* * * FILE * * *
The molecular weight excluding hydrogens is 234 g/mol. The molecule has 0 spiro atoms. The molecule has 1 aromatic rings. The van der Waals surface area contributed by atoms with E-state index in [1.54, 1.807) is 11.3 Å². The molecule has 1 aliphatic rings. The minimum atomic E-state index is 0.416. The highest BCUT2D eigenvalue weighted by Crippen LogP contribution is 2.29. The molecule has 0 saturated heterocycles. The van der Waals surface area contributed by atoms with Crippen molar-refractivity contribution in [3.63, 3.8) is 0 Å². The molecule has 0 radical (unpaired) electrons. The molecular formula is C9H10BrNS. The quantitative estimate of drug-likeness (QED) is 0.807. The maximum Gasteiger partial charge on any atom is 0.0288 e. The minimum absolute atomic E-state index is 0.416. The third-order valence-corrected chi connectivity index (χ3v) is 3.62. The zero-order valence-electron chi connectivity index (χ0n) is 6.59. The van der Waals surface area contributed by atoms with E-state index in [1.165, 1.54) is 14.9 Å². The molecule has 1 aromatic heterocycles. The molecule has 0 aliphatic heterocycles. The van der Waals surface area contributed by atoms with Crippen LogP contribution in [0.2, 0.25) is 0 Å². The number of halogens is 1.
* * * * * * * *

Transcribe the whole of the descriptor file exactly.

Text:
The molecular weight excluding hydrogens is 234 g/mol. The molecule has 0 spiro atoms. The molecule has 1 aromatic rings. The van der Waals surface area contributed by atoms with E-state index in [1.54, 1.807) is 11.3 Å². The molecule has 1 aliphatic rings. The minimum atomic E-state index is 0.416. The highest BCUT2D eigenvalue weighted by Crippen LogP contribution is 2.29. The molecule has 0 saturated heterocycles. The van der Waals surface area contributed by atoms with Crippen molar-refractivity contribution in [3.63, 3.8) is 0 Å². The molecule has 0 radical (unpaired) electrons. The molecular formula is C9H10BrNS. The quantitative estimate of drug-likeness (QED) is 0.807. The maximum Gasteiger partial charge on any atom is 0.0288 e. The minimum absolute atomic E-state index is 0.416. The third-order valence-corrected chi connectivity index (χ3v) is 3.62. The zero-order valence-electron chi connectivity index (χ0n) is 6.59. The van der Waals surface area contributed by atoms with E-state index in [1.165, 1.54) is 14.9 Å². The molecule has 1 aromatic heterocycles. The molecule has 0 aliphatic heterocycles. The van der Waals surface area contributed by atoms with Crippen LogP contribution in [0.2, 0.25) is 0 Å². The number of halogens is 1.